The Easterly Wastewater Treatment Facility produces on average 3,325 wet tons or 605 dry tons of biosolids per year, while the Westerly Wastewater Treatment Facility produces on average 3,422 wet tons or 622 dry tons of biosolids per year.
The biosolids program received its first farm approval under the Pennsylvania Department of Environmental Protections Chapter 275 regulations on January 20, 1995.
The Altoona Water Authority applied for and received permits under the General Permits Regulation (Chapter 271) for the Easterly (PAG-08-3511) and Westerly (PAG-08-3512) Wastewater Treatment Facilities on April 1, 1998. Currently, this program has five active farms approved for land application. They are: The Robert Smith Farm located in Antis Township, Blair County; the Daniel Hegarty Farm located in Antis Township, Blair County; the Loganbell Farm located in Antis Township, Blair County; the Schenk Farm located in Allegheny Township, Cambria County; and the Schraff Farm located in Antis Township, Blair County.
Description of Biosolids
Biosolids are a nutrient rich organic product of the wastewater treatment facilities which can be used as a fertilizer. During the wastewater treatment process, solids are removed from the wastewater and treatment in our four (4) one-million-gallon capacity aerobic digesters (2 at each facility) where the organic solids are stabilized, reducing the volume by about 50%. After digestion, polymer is added to reduce the amount of water leaving a cake of 16% to 20% solids.
Why Use Biosolids as a Fertilizer?
Biosolids are an excellent source of essential plant nutrients and organic matter. The addition of this organic matter may reduce erosion by improving soil texture and increases the soil's ability to hold moisture. Nutrients are returned to the soil where they can enhance plant growth. It also reduces the amount of solid waste that is filling our landfills.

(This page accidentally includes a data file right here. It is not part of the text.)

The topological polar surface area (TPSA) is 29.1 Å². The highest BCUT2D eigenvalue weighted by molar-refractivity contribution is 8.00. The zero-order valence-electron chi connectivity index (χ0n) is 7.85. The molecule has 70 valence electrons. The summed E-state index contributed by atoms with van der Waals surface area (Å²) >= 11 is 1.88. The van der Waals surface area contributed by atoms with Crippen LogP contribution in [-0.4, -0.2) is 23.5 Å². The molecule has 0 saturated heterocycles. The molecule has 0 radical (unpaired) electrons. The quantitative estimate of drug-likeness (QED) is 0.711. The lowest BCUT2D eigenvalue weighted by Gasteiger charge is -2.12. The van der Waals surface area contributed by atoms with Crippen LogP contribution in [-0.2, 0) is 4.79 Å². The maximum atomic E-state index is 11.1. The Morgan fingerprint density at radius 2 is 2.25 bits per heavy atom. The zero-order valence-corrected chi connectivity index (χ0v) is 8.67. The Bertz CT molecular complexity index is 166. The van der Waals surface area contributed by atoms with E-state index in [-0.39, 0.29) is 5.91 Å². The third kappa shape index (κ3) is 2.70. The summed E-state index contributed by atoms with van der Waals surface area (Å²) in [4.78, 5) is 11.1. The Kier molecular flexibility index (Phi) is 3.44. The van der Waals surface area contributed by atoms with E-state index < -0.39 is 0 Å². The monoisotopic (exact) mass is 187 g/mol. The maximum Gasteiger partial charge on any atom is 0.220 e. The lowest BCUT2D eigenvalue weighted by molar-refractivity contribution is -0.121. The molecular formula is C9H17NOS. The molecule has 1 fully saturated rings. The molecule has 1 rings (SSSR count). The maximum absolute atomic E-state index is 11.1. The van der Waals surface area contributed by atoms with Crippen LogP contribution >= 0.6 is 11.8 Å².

Is it Safe?
The US Environmental Protection Agency (EPA) issued the biosolids rule in 1993. It is the most comprehensive set of regulations ever. EPA and a panel of experts examined all aspects of biosolids in the environment, including potential effects on groundwater, air and soil quality, surface run off and food crops.
The PA Department of Environmental Protection adopted these same regulations with additional and more stringent parameters, reporting requirements and records keeping requirements in 1997.
These biosolids rules set quality limits for trace metals and requires pathogen and odor reduction. Biosolids are carefully applied in amounts that provide only the amount of nitrogen needed by the particular crop. The Altoona Water Authority biosolids are spread on corn, alfalfa, hay, and small grains for dairy cattle consumption.
Class A and Class B Biosolids
The Altoona Water Authority aerobically digests biosolids at its Easterly and Westerly Wastewater Treatment Facilities to meet the Class B requirements.
In practical terms, the difference between a Class A and B biosolid is in the type of treatment utilized to reduce pathogens. To meet the Class A requirements, the biosolids must have additional treatment to eliminate remaining pathogens (i.e. composting, lime stabilization, etc.).
With Class B, we rely on the environment to provide this further treatment. Field monitoring has shown a rapid die-off of pathogens when biosolids are applied to soils at agriculture sites.
The Class A and B designation also establishes how the biosolids may be distributed. Class A is required for biosolids to be sold or given away as a garden or lawn fertilizer. Additional permitting, public notification, and site management are required for Class B biosolids to be used a fertilizer on farmers’ fields.